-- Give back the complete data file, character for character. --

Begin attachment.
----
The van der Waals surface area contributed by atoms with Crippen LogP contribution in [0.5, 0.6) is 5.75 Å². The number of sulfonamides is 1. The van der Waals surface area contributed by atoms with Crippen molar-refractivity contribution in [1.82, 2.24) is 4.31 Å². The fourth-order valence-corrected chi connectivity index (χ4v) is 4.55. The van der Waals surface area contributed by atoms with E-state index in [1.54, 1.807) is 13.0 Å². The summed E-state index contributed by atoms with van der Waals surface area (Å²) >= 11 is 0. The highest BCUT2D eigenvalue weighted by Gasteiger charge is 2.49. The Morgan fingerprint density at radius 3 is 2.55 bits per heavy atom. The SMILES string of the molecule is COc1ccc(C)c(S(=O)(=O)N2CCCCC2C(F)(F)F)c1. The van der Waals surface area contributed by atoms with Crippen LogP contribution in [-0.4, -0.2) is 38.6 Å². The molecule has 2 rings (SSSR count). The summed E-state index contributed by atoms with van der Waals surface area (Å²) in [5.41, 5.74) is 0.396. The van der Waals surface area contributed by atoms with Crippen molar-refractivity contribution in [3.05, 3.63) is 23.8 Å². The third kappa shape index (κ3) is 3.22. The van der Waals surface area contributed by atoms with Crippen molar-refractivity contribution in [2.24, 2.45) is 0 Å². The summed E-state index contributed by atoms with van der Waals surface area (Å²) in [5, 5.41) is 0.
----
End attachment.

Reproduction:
The van der Waals surface area contributed by atoms with Crippen LogP contribution in [0.5, 0.6) is 5.75 Å². The number of sulfonamides is 1. The van der Waals surface area contributed by atoms with Crippen molar-refractivity contribution in [1.82, 2.24) is 4.31 Å². The fourth-order valence-corrected chi connectivity index (χ4v) is 4.55. The van der Waals surface area contributed by atoms with E-state index in [1.54, 1.807) is 13.0 Å². The summed E-state index contributed by atoms with van der Waals surface area (Å²) >= 11 is 0. The highest BCUT2D eigenvalue weighted by Gasteiger charge is 2.49. The Morgan fingerprint density at radius 3 is 2.55 bits per heavy atom. The SMILES string of the molecule is COc1ccc(C)c(S(=O)(=O)N2CCCCC2C(F)(F)F)c1. The van der Waals surface area contributed by atoms with Crippen LogP contribution in [-0.4, -0.2) is 38.6 Å². The molecule has 2 rings (SSSR count). The summed E-state index contributed by atoms with van der Waals surface area (Å²) in [5.41, 5.74) is 0.396. The van der Waals surface area contributed by atoms with Crippen molar-refractivity contribution in [3.05, 3.63) is 23.8 Å². The third kappa shape index (κ3) is 3.22. The van der Waals surface area contributed by atoms with Crippen molar-refractivity contribution in [2.24, 2.45) is 0 Å². The summed E-state index contributed by atoms with van der Waals surface area (Å²) in [5, 5.41) is 0.